Say you want to eat somewhere and you ask for my recommendation. I say, “Sure, I’ve got the best place for you: Luigi’s Pizza, on the corner of First & Commerce.”
You say, “Great, thanks—but why do you recommend Luigi’s?” What if I replied… Read more…
The NY Times has published a smart and useful article on the anatomy of the failure of a startup. Any product manager, or anyone working in a startup, can learn from the detailed sequence of steps that it took to kill Vine (that link will not work once they take the site down for good).
Vine is/was a well-executed app that was early in the game with video sharing, had clever ideas that suited the market, had good backing, had been acquired by a powerful player—and yet it died an unfair death, at least in startup terms. There were many moments of #fail that occurred, not in product design but in lots of other ways, except bad timing. Think of them as a checklist for what to watch out for. The article offers a real example of how tenuous a startup can be, and how a cascade of errors can kill even a healthy tech company.
Norbert Wiener is the centerpoint of a new project to raise awareness about the history of cybernetics.
There are quite a few videos, including a 16-minute trailer about the proposed full-length documentary (full disclosure: I’m advisor to the project and appear on-screen). The site also offers a wonderful talk by Andy Pickering, proposing a new synthesis and New Macy Meetings. (Andy started using the term “antidisciplinarity” in reference to cybernetics, which brought cybernetics to the attention of Joi Ito, director of the MIT Media Lab, as described in his piece in the Design + Science Journal.)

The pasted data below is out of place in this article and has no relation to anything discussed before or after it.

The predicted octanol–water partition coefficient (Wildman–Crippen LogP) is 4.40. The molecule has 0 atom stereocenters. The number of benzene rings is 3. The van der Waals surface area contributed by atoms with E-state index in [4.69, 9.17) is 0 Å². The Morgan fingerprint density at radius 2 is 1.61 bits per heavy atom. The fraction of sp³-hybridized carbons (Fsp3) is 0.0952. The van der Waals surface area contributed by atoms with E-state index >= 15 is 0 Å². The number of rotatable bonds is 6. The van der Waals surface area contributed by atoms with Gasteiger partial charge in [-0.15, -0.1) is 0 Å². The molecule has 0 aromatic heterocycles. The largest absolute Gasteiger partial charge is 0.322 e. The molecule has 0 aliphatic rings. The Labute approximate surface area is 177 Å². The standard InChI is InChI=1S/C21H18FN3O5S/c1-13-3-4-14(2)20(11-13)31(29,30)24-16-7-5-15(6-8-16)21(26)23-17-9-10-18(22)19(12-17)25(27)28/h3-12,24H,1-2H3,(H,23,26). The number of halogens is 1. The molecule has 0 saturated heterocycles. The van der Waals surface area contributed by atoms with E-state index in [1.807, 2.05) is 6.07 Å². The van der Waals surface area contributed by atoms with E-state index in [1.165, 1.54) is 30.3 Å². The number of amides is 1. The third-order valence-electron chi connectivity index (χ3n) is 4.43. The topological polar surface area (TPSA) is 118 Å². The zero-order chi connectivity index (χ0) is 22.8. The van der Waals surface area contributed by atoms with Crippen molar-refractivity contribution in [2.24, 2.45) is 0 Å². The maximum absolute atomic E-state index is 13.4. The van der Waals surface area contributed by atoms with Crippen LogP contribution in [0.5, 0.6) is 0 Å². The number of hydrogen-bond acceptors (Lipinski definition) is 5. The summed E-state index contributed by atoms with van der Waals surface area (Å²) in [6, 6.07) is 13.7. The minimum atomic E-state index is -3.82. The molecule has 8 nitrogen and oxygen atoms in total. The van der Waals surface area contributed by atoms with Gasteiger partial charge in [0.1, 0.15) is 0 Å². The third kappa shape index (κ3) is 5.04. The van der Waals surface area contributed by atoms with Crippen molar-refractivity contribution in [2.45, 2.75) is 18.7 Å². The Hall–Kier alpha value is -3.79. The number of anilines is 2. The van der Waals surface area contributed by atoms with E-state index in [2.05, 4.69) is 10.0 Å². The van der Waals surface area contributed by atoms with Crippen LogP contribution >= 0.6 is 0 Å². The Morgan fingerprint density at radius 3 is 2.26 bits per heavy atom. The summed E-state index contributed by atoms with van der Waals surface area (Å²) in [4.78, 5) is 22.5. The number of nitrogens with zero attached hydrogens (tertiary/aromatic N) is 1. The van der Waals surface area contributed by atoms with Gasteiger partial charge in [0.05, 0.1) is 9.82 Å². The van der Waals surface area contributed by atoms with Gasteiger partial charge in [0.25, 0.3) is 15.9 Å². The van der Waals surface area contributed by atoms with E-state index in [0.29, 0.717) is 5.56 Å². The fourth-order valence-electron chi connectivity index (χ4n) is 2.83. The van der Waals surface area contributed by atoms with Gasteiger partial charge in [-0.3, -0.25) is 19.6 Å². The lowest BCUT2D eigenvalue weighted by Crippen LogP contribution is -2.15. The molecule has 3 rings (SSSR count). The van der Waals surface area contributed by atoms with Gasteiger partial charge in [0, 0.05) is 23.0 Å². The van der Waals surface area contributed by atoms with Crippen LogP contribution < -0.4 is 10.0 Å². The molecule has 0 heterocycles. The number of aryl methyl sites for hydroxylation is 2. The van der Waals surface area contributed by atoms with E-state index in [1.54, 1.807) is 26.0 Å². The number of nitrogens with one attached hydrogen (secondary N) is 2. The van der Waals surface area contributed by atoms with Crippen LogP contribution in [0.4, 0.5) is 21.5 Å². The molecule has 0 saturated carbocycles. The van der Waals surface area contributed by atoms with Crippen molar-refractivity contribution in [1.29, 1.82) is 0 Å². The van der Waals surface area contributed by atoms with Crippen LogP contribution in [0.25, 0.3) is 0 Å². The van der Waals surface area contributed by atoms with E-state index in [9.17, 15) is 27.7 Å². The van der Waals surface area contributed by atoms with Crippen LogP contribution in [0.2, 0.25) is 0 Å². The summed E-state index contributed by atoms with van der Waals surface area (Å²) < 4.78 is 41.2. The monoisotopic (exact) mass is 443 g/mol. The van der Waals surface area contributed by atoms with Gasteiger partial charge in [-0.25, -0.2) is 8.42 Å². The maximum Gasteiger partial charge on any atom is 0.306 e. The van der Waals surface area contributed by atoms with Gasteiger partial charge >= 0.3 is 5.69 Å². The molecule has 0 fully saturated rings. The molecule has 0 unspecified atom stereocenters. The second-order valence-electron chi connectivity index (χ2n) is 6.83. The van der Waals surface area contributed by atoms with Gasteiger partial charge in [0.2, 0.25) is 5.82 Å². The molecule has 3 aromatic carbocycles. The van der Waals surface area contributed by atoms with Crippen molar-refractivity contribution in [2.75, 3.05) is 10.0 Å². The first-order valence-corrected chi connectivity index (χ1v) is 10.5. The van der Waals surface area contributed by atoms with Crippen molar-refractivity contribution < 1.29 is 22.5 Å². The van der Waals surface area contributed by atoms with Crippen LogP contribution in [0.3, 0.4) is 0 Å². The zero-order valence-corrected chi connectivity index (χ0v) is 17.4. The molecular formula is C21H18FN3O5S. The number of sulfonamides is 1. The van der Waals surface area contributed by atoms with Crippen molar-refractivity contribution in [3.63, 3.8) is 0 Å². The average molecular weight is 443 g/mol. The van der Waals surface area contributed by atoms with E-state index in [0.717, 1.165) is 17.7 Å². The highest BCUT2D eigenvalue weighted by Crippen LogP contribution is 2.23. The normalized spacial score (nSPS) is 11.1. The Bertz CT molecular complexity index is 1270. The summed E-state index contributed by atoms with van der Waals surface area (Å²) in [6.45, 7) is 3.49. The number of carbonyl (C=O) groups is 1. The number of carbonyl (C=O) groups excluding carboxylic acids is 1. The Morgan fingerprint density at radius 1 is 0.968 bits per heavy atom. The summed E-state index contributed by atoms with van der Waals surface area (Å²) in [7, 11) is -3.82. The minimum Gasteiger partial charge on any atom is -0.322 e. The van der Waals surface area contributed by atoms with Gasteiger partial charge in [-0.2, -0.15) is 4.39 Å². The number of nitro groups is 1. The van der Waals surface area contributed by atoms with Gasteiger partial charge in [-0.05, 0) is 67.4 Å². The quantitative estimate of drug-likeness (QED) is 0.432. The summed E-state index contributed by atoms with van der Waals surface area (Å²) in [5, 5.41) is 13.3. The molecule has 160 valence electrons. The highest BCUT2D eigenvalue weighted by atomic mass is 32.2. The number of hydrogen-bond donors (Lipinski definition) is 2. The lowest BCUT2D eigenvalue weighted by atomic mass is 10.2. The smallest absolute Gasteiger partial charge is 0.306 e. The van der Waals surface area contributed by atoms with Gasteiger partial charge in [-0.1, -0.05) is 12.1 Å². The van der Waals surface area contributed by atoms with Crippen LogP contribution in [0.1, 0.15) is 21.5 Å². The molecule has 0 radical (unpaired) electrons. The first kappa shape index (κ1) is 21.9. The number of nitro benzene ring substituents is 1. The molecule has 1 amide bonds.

The relationship between a piece of code and the result of that code is nearly always a distant one. “Code” means a long string of text, written in an arcane logic. It takes months or more likely years to acquire coding skills. But the result of that code — a calculation, a screen display, user controls on an interface — must be approachable, transparent, and require only seconds or minutes to understand.
To understand conversation is to understand how we learn about the world and how we communicate and collaborate with others. Products and services can benefit from a better understanding of conversation. Designers benefit from understanding conversation better, because they can design for better conversations.
Everyone knows we have thousands of interactions every day — with physical objects and products, digital devices as well as other people. But not everyone knows about interaction design, a new field that is focused on, that’s right, designing those interactions.